Analyzing the Performance of “Winner-Take-All” and “Voting-Based” Action Selection Policies within the Two-Resource Problem

  • Orlando Avila-García
  • Lola Cañamero
  • René te Boekhorst
Conference paper
Part of the Lecture Notes in Computer Science book series (LNCS, volume 2801)


The problem of action selection for an autonomous creature implies resolving conflicts between competing behavioral alternatives. These conflicts can be resolved either via competition, following a “winner-take-all” approach, or via cooperation in a “voting-based” approach. In this paper we present two robotic architectures implementing these approaches, and report on experiments we have performed to compare their underlying optimization policies. We have framed this study within the context of the “two-resource problem,” as it provides a widely used standard that favors systematic experimentation, analysis, and comparison of results.


External Stimulus Consummatory Behavior Motivational State Action Selection Basic Cycle 
These keywords were added by machine and not by the authors. This process is experimental and the keywords may be updated as the learning algorithm improves.


Unable to display preview. Download preview PDF.

Unable to display preview. Download preview PDF.


  1. 1.
    Ashby, W.R.: Design for a Brain. Chapman and Hall, London (1952)Google Scholar
  2. 2.
    Avila-García, O., Cañamero, L.: A comparison of Behavior Selection Architectures Using Viability Indicators. In: Proc. International Workshop on Biologically-Inspired Robotics: The Legacy of W. Grey Walter, Bristol HP Labs, UK, August 14–16 (2002)Google Scholar
  3. 3.
    Blumberg, B.: Action Selection in Hamsterdam: Lessons from Ethology. In: Proc. Third Intl. Conf. on Simulation of Adaptive Behavior (SAB 1994). MIT Press, Cambridge (1994)Google Scholar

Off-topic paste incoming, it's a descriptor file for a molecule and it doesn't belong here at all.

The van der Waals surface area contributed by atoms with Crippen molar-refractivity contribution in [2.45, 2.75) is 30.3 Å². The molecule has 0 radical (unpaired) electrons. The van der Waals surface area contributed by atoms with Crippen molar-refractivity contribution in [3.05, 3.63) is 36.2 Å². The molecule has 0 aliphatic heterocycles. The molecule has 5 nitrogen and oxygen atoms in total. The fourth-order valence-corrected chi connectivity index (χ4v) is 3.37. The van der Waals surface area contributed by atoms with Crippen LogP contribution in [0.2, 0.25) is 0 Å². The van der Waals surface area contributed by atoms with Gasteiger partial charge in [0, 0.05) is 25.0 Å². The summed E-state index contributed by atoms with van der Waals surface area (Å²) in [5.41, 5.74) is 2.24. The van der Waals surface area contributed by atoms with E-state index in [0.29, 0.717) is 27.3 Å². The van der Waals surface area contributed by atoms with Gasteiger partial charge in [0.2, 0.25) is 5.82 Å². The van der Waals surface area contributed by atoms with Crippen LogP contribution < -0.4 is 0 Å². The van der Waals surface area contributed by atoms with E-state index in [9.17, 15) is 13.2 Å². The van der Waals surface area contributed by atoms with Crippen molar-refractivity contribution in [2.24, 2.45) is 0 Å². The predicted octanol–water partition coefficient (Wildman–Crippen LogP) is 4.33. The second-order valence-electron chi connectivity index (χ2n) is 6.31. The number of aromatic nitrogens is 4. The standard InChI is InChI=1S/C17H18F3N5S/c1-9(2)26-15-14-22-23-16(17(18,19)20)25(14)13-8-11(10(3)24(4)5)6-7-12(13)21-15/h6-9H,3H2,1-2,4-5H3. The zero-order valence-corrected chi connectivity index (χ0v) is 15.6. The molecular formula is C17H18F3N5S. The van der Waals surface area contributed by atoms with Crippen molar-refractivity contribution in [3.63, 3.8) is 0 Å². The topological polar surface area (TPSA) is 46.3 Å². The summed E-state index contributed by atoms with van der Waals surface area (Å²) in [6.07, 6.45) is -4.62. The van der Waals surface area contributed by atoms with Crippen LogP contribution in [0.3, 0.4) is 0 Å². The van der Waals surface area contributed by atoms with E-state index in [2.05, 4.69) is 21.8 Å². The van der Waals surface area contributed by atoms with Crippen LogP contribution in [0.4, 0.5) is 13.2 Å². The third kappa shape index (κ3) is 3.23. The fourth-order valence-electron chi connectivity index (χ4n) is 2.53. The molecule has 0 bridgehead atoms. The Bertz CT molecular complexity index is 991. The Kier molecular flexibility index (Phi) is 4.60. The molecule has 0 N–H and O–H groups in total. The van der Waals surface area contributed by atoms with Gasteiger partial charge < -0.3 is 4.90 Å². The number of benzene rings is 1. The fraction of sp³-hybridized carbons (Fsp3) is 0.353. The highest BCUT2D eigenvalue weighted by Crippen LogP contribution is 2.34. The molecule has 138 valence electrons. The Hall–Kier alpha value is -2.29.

4. 4.
    Cañamero, L.D.: Modeling Motivations and Emotions as a Basis for Intelligent Behavior. In: Johnson, W.L. (ed.) Proc. First Intl. Conf. on Autonomous Agents, pp. 148–155. ACM Press, New York (1997)CrossRefGoogle Scholar
  5. 5.
    Cañamero, L., Avila-García, O., Hafner, E.: First Experiments Relating Behavior Selection Architectures to Environmental Complexity. In: Proc. 2002 IEEE/RSJ International Conference on Intelligent Robots and Systems (IROS 2002), pp. 3024–3029. IEEE Computer Society Press, Los Alamitos (2002)CrossRefGoogle Scholar
  6. 6.
    Girard, B., Cuzin, V., Guillot, A., Gurney, K.N., Prescott, T.J.: Comparing a Brain- Inspired Robot Action Selection Mechanism with ‘Winner-Takes-All’. In: Proc. Seventh Intl. Conf. on Simulation of Adaptive Behavior, MIT Press, Cambridge (2002)Google Scholar
  7. 7.
    Maes, P.: A Bottom-Up Mechanism for Behavior Selection in an Artificial Creature. In: Meyer, J.A., Wilson, S.W. (eds.) Proc. First Intl. Conf. on Simulation of Adaptive Behavior, pp. 238–246. MIT Press, Cambridge (1991)Google Scholar
  8. 8.
    McFarland, D.: Experimental Investigation of Motivational State. In: McFarland, D. (ed.) Motivational Control Systems Analysis, pp. 251–282. Academic Press, London (1974)Google Scholar
  9. 9.
    McFarland, D.: Form and function in the temporal organization of behavior. In: Bateson, P., Hinde, R. (eds.) Growing Points in Ethology. Cambridge University Press, Cambridge (1976)Google Scholar
  10. 10.
    McFarland, D., Sibly, R.: The behavioural final common path. Philosophical Transactions of the Royal Society (Series B) 270, 265–293 (1975)CrossRefGoogle Scholar
  11. 11.
    Spier, E., McFarland, D.: Basic Cycles, Utility and Opportunism in Self-Sufficient Robots. Robotics and Autonomous Systems 20, 179–190 (1997)CrossRefGoogle Scholar
  12. 12.
    Spier, E., McFarland, D.: Possibly Optimal Decision Making under Self-Sufficiency and Autonomy. Journal of theoretical biology 189, 317–331 (1997)CrossRefGoogle Scholar
  13. 13.
    Tyrrell, T.: Computational Mechanism for Action Selection. PhD. Thesis, Centre for Cognitive Science, University of Edinburg (1993)Google Scholar

Copyright information

© Springer-Verlag Berlin Heidelberg 2003

Authors and Affiliations

  • Orlando Avila-García
    • 1
  • Lola Cañamero
    • 1
  • René te Boekhorst
    • 1
  1. 1.Adaptive Systems Research Group, Department of Computer ScienceUniversity of HertfordshireHatfield, HertsUK

Personalised recommendations